It was mutual and somewhat expected. I took it surprisingly well at first.
Until—just a few weeks after our break-up—I found out he was already dating someone else. Someone we both knew. Someone he had been friends with throughout our whole relationship and who I suspected always had a thing for him.
That’s when I lost it. I did devastation good, like the loss of a first love should be.
I didn’t get out of bed for over a week. I missed classes, appointments, exams. Because it was too much effort to talk to anyone, I didn’t bother letting my professors know what was going on. I destroyed the 4.0 GPA I had up to that point.
I didn’t eat anything for 4 days. My roommates snuck bagels from the cafeteria into my top bunk but I wouldn’t touch them. I finally drank some Gatorade after they threatened to call my mom.
One day, from half under the covers in my top bunk, I caught a glimpse of a book my mom had tucked away in my suitcase. It was called A Return to Love by Marianne Williamson. It was based on another book called A Course in Miracles.
I sure as hell needed a miracle.
Flipping to the section called Relationships, I read things like:
“There are only two emotions: love and fear”
“If I project guilt onto another person, I always end up feeling more guilty”
“Pain doesn’t stem from the love we’re denied by others, but rather from the love we deny them”
I didn’t understand it completely the time, but I was intrigued. The book shifted my attention away from my pain for the first time in a week.
It explained that although it feels like we’re hurt by what someone did to us, what really hurts is that their closed heart tempted us to close our own. It’s our own denial of love that hurts us.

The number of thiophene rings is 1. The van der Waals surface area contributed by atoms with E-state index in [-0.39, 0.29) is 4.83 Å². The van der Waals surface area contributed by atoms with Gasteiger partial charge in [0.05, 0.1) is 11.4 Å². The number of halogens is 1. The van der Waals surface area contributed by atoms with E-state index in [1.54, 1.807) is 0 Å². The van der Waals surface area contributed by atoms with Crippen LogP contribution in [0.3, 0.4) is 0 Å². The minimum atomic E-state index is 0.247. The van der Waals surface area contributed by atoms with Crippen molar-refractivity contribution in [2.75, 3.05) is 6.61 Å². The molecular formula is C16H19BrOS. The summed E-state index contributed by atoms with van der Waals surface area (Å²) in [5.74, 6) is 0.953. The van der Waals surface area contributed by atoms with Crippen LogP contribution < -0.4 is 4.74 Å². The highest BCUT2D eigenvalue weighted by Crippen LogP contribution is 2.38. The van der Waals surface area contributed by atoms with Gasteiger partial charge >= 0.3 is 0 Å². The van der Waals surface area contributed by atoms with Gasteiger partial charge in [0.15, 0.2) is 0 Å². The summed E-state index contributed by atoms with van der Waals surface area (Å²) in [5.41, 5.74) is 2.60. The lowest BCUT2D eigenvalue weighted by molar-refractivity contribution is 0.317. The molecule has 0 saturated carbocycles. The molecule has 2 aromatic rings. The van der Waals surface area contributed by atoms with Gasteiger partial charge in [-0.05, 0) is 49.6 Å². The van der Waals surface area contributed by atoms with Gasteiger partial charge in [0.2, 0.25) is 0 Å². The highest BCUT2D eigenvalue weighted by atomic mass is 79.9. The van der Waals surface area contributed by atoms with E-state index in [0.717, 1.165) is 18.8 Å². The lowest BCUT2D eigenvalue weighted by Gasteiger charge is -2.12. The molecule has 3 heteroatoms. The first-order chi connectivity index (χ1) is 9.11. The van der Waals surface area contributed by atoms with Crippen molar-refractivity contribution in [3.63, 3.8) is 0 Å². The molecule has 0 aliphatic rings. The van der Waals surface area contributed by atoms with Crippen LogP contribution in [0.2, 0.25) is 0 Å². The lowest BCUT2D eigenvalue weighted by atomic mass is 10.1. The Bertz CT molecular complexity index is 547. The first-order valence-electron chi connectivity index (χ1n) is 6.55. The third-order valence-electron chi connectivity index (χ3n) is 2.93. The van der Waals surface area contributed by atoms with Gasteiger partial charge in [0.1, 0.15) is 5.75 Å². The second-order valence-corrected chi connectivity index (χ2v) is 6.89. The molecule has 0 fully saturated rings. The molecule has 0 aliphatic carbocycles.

As a way to end the judgment and re-open our own hearts, forgiveness is key. Specifically, Marianne Williamson told how she got over heartbreak by forgiving her ex and releasing him to the Holy Spirit.
I was supposed to repeat the mantra “I forgive Kyle and release him to the Holy Spirit”.
Forgiveness would change my perception. Releasing him to the Holy Spirit meant handing my pain over to something bigger could heal it for me, since I clearly wasn’t doing a very good job on my own.
I repeated the mantra until I fell back asleep. The next day, I got out of bed and said it some more.
Over and over and over. I walked all over campus reciting that mantra in my mind. “I forgive Kyle and release him to the Holy Spirit. I forgive Kyle and release him to the Holy Spirit.”
I did this for days on end. At some point, I forgave the girl he was dating and released her, too. Then I forgave myself—for being weak, for not keeping it together, for ever imagining our wedding, for letting myself be vulnerable, for wrecking my GPA—and I released myself, too.
With every step across campus, I forgive. With the next step, I release. I forgive, I release.
Until I finally felt better. Not just better, but saved. Over it. Lifted up somehow. It certainly felt like a miracle.
Fast forward 12 years. I was working with an incredible coach who was helping me through the grief I felt over not being able to get pregnant.
She taught me to surrender and release any lingering thoughts or emotions I didn’t want.
“I’ll never get pregnant” was to become “I surrender and release the fear that I’ll never get pregnant”.
The fleeting, “It’s not fair” that loitered in my mind became “I surrender and release the thought that it’s not fair”.
Just like forgiving and releasing Kyle, I could surrender to and release any unwanted thought or emotion. Maybe not instantly, but the practice of monitoring my thoughts long enough to surrender and release them helped me feel in control again.
It was something clear and concrete I could do (notice the thoughts, surrender them) to help myself heal. And there was something I didn’t have to do (release them to something bigger) to heal.
Now I forgive and release and surrender and release all the time. If there’s someone I need to forgive, or something I’m better off surrendering to, I know the words that feel like magic. And I still always get my miracle.